From color theory to life-centered design.

Illustration of girl sitting on a bed, surrounded by plants
Illustration of girl sitting on a bed, surrounded by plants
Illustration by Author

If you’ve been around the Internet and Social Media the past few years, you’re probably aware of the ongoing trend surrounding house plants. What started as a few inspiring home decor pictures on Pinterest, slowly clawed its way to a plant “culture” and community amid Millenials.

According to the National Gardening Association they made up a quarter of U.S. lawn and garden retail sales in 2019.

Their rise in popularity made sense since there’s an abundance of physical and psychological benefits of owning and taking care of plants. Being nice to look at, is a bonus.

But why the sudden surge? What was it about the huge monsteras in loft apartments that got people hooked? What made people turn to artificial plants when they weren’t able to take care of real ones? …


First thing: quit streaming.

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Illustration by Author, Original Photo by Victor Garcia on Unsplash

It’s difficult to introduce drastic changes in a company’s culture. Oftentimes sustainability initiatives are only seen as part of the company’s product, instead of as part of the company’s culture.

Especially tech companies, agencies, and freelancers have a hard time figuring out what exactly they can do to be more sustainable. Digital products are often already the “more sustainable” choice but have been proven to still have a lot of problems when it comes to their effect on the environment.

Still, the scale often gets set too high and absolute. …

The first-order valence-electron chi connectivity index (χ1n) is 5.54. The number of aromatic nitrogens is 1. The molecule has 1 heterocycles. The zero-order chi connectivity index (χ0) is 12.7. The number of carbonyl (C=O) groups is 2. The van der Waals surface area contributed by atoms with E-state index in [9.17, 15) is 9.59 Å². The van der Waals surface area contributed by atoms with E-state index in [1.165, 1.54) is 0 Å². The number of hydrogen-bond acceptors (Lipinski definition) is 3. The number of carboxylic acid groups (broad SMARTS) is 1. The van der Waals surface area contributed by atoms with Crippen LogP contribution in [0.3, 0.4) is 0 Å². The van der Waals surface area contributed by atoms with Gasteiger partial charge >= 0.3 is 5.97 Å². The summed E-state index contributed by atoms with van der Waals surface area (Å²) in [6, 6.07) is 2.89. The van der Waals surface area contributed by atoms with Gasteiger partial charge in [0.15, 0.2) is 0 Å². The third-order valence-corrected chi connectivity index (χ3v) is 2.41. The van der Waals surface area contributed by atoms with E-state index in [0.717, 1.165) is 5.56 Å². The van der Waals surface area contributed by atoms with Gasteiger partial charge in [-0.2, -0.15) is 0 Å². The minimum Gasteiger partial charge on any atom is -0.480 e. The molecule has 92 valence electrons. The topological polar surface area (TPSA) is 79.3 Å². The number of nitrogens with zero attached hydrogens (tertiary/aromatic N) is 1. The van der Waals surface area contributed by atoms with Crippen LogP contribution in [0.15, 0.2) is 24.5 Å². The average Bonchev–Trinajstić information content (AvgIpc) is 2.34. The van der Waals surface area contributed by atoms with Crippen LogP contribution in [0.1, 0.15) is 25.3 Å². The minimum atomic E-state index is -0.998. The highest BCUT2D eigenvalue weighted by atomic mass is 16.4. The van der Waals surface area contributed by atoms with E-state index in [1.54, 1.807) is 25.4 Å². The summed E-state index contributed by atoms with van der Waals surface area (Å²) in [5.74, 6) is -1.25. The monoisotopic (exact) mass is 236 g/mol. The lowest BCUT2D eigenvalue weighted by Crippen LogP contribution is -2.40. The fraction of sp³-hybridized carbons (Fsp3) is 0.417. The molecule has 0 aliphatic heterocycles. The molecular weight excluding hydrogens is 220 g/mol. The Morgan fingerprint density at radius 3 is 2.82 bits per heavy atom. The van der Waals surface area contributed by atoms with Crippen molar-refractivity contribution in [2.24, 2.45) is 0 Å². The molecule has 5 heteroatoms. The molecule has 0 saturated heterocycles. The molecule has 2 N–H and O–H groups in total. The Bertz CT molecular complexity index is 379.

“20% on everything” — a cautionary tale

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Illustration by Author, Original Photo by Markus Spiske on Unsplash

In 2003 a hardware chain commercial took Germany by storm. It only contained one simple sentence, dubbed by Bruce Willis’ voice actor.

“20% on everything — except pet food (tr.)”

A sale on everything? Wait, why not pet food? Is that Bruce Willis’ voice? People were instantly intrigued. The commercial fit perfectly into the stingy 2000s era of shopping. …


Gamification

A dive into the mishaps of the most commonly used gamification pattern.

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Illustration by Author, Original Photo by Austin Distel on Unsplash

“A designer must not only see the way a player engages with the system, but also how he leaves it and — perhaps even more importantly — what brings him back again. “ Cunningham & Zichermann

Gamification has been around for a while. People like to treat it as a golden ticket to user engagement. There are a lot of great resources to figure out in what ways you can add gamification to your current app’s system. It’s used as a tool to motivate and keep the user engaged in applications.

One of the most used gamification patterns is rewards. They seem like a no-brainer. People love using reward systems because they’re easy to implement and tend to work with a variety of users. …


They’re the most valuable key to understanding him fully

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Illustration by Author, Original Photo by Kelli McClintock on Unsplash

When we first started dating, we didn’t talk much about our parents. We told stories from our childhood but the most important thing was to get to know each other. Not our families.

We were both the type of people who, as teenagers, couldn’t wait until the day we would finally move out. So when we talked about how things used to be at home, it was a thing of the past.

‘Yeah, my family can be pretty weird. Especially my parents. But at least I’m not like them.’

The first few years after moving out can be tough when it comes to your independence. You take your first steps into the real world but unfortunately, it doesn’t mean your parents aren’t still breathing down your neck. …

About

Carine Ru

UX Designer based in Germany. I write about Mental Health, UX, Psychology and Self. https://linktr.ee/collectivemmind